06 December 2023
The Government’s sustainable transport priorities for the next three years, to support a reduction in
Jersey’s pollution and carbon emissions as well as improved road safety, have been laid out by the
Minister for Infrastructure, Deputy Tom Binet.
The Sustainable Transport Policy: Next Steps report, which has been published on gov.je/reports,
includes planned infrastructure improvements and behaviour change programmes aimed at
promoting health and wellbeing, and helping the Island improve its carbon emission performance.
The document prioritises six areas: making the roads safer for all of us; reallocating road space to
prioritise cycling and walking; raising the profile of public transport; managing vehicle movement
through parking measures; supporting the Island’s economy; and enabling future transport
mobility and legislative change.
Some of the key commitments include:
- The creation of a Strategic Road Safety Unit and the publication of a road safety strategy
- Creating more accessible, safer, covered waiting areas for bus users
- Identifying opportunities to bring low carbon vehicles into the bus fleet
- Reviewing charges and charging time periods for parking in public car parks
- Working with key stakeholders to support shared mobility transport solutions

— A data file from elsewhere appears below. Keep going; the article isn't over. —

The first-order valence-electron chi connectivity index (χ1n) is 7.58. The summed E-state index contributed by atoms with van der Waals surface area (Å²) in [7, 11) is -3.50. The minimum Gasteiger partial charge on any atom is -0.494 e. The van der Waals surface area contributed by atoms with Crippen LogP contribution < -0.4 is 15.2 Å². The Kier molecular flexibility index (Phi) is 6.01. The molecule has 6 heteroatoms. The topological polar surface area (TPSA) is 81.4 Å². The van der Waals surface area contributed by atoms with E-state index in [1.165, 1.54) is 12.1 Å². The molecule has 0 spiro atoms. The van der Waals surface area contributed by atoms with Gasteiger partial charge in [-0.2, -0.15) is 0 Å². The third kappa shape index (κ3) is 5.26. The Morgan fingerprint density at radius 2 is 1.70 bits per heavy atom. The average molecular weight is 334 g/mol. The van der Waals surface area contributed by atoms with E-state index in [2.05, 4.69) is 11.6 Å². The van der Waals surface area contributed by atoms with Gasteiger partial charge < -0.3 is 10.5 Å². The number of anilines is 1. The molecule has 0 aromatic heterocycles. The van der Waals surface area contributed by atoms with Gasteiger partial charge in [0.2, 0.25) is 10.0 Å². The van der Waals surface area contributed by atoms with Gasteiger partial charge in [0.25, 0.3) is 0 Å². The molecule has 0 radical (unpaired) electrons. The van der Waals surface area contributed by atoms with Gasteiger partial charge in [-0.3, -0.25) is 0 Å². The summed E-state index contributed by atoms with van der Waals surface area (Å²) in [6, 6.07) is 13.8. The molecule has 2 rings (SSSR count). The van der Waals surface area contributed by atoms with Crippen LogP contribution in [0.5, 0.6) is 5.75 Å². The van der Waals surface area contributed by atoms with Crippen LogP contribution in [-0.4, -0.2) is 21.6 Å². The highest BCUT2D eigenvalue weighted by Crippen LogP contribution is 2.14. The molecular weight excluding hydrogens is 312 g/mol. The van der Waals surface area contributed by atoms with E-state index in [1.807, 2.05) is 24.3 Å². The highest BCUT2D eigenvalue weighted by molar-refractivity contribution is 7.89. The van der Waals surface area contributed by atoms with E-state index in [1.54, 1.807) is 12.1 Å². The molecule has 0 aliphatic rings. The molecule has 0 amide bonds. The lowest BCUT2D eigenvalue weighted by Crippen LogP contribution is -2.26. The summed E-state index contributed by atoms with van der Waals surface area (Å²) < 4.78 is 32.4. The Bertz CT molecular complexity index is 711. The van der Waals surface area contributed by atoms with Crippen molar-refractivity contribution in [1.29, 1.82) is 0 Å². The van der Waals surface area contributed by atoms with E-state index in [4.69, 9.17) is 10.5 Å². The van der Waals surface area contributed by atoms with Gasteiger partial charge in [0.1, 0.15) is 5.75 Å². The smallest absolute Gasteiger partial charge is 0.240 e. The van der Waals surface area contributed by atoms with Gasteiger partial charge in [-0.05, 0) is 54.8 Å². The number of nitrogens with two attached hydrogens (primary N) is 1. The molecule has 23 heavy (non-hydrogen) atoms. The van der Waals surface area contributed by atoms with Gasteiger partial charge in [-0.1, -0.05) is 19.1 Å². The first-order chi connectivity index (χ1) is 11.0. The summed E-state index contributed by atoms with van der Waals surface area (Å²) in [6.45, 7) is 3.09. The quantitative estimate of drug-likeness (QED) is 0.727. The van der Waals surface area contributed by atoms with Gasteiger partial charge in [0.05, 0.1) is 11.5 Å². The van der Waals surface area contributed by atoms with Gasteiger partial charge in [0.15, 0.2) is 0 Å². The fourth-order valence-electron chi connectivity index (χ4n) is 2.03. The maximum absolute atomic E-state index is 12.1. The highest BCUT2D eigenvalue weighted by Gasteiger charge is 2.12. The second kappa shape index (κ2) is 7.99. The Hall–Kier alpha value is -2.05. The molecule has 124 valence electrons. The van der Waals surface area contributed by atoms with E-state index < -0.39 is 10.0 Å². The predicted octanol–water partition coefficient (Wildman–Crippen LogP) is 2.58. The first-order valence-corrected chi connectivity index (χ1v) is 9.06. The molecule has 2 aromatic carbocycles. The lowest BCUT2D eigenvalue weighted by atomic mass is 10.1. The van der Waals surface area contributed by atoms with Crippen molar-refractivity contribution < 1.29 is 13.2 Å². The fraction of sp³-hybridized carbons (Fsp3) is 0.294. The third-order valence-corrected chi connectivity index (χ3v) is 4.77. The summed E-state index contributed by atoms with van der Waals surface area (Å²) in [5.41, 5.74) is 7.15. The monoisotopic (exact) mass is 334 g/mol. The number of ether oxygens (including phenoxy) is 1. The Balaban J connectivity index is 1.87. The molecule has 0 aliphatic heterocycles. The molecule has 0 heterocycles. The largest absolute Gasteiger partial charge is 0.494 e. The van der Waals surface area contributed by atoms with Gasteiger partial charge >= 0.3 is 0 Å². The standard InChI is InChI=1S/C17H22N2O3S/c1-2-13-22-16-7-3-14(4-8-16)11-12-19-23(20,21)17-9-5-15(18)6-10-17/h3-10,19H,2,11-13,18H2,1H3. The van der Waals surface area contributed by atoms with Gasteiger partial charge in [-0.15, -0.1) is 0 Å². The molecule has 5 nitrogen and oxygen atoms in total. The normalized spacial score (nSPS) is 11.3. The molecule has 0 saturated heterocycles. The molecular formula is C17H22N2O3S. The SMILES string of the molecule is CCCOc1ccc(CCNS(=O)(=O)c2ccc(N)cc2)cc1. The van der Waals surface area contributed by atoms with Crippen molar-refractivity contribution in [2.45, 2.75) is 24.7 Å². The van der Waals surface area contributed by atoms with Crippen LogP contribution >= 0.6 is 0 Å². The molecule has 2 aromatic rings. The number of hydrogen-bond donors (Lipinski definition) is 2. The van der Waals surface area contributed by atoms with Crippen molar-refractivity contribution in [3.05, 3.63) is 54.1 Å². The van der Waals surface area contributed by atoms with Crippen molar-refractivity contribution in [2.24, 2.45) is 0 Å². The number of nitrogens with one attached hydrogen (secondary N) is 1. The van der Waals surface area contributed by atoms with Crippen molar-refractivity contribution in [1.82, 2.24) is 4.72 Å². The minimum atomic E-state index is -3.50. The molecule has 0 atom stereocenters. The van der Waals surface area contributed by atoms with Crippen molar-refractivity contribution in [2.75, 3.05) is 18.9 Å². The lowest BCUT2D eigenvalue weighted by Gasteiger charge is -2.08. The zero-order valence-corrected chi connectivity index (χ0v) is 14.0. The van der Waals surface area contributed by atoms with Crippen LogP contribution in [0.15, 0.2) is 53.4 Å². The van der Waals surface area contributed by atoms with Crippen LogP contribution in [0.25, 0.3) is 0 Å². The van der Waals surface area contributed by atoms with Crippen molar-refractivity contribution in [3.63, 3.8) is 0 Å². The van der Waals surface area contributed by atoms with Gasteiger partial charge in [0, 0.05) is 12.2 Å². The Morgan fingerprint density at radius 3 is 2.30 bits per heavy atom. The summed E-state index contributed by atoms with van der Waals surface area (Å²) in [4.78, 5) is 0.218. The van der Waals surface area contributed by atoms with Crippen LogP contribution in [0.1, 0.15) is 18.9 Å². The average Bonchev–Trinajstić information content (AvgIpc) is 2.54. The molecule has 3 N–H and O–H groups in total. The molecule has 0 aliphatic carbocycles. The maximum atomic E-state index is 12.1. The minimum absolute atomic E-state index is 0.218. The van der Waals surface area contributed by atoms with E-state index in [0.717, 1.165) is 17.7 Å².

The report includes a map of high-level “Strategic Corridors”, where the Government recognises
investment is needed to improve cycling facilities to support those who want to travel by bike
instead of by private vehicle.
It also outlines an ambition to reduce the dominance of vehicles in the centre of St Helier, which
may see commuter parking moved to areas nearer the edge of town.
The Minister for Infrastructure, Deputy Tom Binet, said: “We’ve developed priorities to support a
reduction in car use, and we’re committed to reallocating space to better encourage walking and
cycling in Jersey. I know that ensuring our infrastructure is pedestrian-friendly will be utmost in the
team’s mind as they work on existing and new routes.
“It would be naïve to believe that everyone will be able to give up their car, though, and so we need
to find ways of ensuring that remaining ones are able to park without having to visit or pass
through the centre of town.
“I’m also pleased to confirm that work is under way to ensure that evidence-based decisions can be
taken to facilitate the use of e-scooters. This will need the development of appropriate legislation
to ensure their use is safe.
“Road safety, generally, is a community responsibility for our Island and a priority for our team. The
creation of the Strategic Road Safety Unit next year will ensure there is a joined-up approach across
the Island to work together to reduce road risk. We need motorists using our roads to do so
responsibility, a particularly appropriate message as we enter the Christmas season.
“The report I’m publishing today, sets the over-arching framework for our work on sustainable
transport for the next few years, and sets the direction for improvements to both the infrastructure
and the schemes to encourage and facilitate behavioural change. We will now need a delivery plan
and the funding to make this a reality.”
The Sustainable Transport Policy: Next Steps report also includes a series of updated statistics,
showing around 2,000 additional electric vehicles are now registered in Jersey compared to six
years ago. There are 4.7 million passenger journeys a year across Jersey’s bus network. Around a
quarter (24%) of people who live and work in St Helier drive to work.